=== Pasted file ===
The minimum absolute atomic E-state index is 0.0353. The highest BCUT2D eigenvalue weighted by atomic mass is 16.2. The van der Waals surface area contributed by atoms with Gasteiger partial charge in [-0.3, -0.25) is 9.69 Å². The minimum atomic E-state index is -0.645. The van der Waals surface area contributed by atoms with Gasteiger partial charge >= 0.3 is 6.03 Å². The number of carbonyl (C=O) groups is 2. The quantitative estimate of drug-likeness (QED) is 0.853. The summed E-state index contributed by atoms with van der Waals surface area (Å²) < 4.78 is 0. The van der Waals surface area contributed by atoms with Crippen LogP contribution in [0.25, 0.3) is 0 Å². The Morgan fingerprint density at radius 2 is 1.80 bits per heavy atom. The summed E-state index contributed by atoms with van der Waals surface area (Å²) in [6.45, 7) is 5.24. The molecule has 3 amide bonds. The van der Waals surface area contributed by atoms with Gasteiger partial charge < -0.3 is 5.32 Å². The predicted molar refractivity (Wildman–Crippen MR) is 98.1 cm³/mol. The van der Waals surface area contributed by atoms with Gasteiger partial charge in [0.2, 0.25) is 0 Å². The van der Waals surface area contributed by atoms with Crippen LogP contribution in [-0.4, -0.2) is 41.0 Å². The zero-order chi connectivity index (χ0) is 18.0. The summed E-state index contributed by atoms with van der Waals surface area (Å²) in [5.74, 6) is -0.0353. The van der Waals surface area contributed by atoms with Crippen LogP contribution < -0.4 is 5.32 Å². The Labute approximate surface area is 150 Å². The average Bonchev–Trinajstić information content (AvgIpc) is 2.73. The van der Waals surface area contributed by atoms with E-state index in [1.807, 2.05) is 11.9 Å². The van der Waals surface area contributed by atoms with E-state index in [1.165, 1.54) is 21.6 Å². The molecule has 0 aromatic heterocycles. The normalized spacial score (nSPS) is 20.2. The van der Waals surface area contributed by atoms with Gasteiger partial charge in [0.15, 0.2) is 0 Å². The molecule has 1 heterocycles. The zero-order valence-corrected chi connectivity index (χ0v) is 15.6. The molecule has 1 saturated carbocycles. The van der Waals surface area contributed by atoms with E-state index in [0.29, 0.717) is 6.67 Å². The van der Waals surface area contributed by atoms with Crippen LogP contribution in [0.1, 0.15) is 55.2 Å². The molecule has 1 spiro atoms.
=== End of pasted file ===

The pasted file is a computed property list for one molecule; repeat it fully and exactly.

The minimum absolute atomic E-state index is 0.0353. The highest BCUT2D eigenvalue weighted by atomic mass is 16.2. The van der Waals surface area contributed by atoms with Gasteiger partial charge in [-0.3, -0.25) is 9.69 Å². The minimum atomic E-state index is -0.645. The van der Waals surface area contributed by atoms with Gasteiger partial charge >= 0.3 is 6.03 Å². The number of carbonyl (C=O) groups is 2. The quantitative estimate of drug-likeness (QED) is 0.853. The summed E-state index contributed by atoms with van der Waals surface area (Å²) < 4.78 is 0. The van der Waals surface area contributed by atoms with Crippen LogP contribution in [0.25, 0.3) is 0 Å². The Morgan fingerprint density at radius 2 is 1.80 bits per heavy atom. The summed E-state index contributed by atoms with van der Waals surface area (Å²) in [6.45, 7) is 5.24. The molecule has 3 amide bonds. The van der Waals surface area contributed by atoms with Gasteiger partial charge < -0.3 is 5.32 Å². The predicted molar refractivity (Wildman–Crippen MR) is 98.1 cm³/mol. The van der Waals surface area contributed by atoms with Gasteiger partial charge in [0.2, 0.25) is 0 Å². The van der Waals surface area contributed by atoms with Crippen LogP contribution in [-0.4, -0.2) is 41.0 Å². The zero-order chi connectivity index (χ0) is 18.0. The summed E-state index contributed by atoms with van der Waals surface area (Å²) in [5.74, 6) is -0.0353. The van der Waals surface area contributed by atoms with Crippen LogP contribution < -0.4 is 5.32 Å². The Labute approximate surface area is 150 Å². The average Bonchev–Trinajstić information content (AvgIpc) is 2.73. The van der Waals surface area contributed by atoms with E-state index in [1.807, 2.05) is 11.9 Å². The van der Waals surface area contributed by atoms with E-state index in [1.165, 1.54) is 21.6 Å². The molecule has 0 aromatic heterocycles. The normalized spacial score (nSPS) is 20.2. The van der Waals surface area contributed by atoms with Gasteiger partial charge in [0.15, 0.2) is 0 Å². The molecule has 1 heterocycles. The zero-order valence-corrected chi connectivity index (χ0v) is 15.6. The molecule has 1 saturated carbocycles. The van der Waals surface area contributed by atoms with E-state index in [0.29, 0.717) is 6.67 Å². The van der Waals surface area contributed by atoms with Crippen LogP contribution in [0.1, 0.15) is 55.2 Å². The molecule has 1 spiro atoms.